The answer to these challenges almost invariably involves creating an API — a way of exposing data in such a way that it can be requested and manipulated by virtually any type of system, regardless of its underlying technology stack. Content represented in a universal format like JSON is fairly easy to pass around, from a mobile app to a server, from the server to a client-side application and pretty much anything else.

Embracing this API paradigm comes with its own set of challenges. Designing, building and deploying an API is not exactly straightforward, and can actually be a daunting task to less experienced developers or to front-enders that simply want to learn how to consume an API from their React/Angular/Vue/Etc applications without getting their hands dirty with database engines, authentication or data backups.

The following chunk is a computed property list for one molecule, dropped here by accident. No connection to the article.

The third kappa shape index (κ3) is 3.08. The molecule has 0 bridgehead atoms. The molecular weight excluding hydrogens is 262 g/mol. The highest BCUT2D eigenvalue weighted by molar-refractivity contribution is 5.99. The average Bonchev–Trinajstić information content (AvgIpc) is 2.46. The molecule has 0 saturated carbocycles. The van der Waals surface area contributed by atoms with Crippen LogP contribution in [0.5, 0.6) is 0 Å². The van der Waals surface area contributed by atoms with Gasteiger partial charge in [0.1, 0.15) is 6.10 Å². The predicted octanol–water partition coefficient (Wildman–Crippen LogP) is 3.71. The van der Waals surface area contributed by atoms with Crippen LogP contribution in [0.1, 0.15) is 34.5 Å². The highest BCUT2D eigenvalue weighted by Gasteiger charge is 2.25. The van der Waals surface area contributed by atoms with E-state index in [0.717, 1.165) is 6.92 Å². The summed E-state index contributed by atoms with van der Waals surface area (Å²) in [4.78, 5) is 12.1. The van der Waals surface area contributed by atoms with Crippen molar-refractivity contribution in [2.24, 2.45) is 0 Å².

Back to Basics

I love the simplicity of static sites and I particularly like this new era of static site generators. The idea of a website using a group of flat files as a data store is also very appealing to me, which using something like GitHub means the possibility of having a data set available as a public repository on a platform that allows anyone to easily contribute, with pull requests and issues being excellent tools for moderation and discussion.

Imagine having a site where people find a typo in an article and submit a pull request with the correction, or accepting submissions for new content with an open forum for discussion, where the community itself can filter and validate what ultimately gets published. To me, this is quite powerful.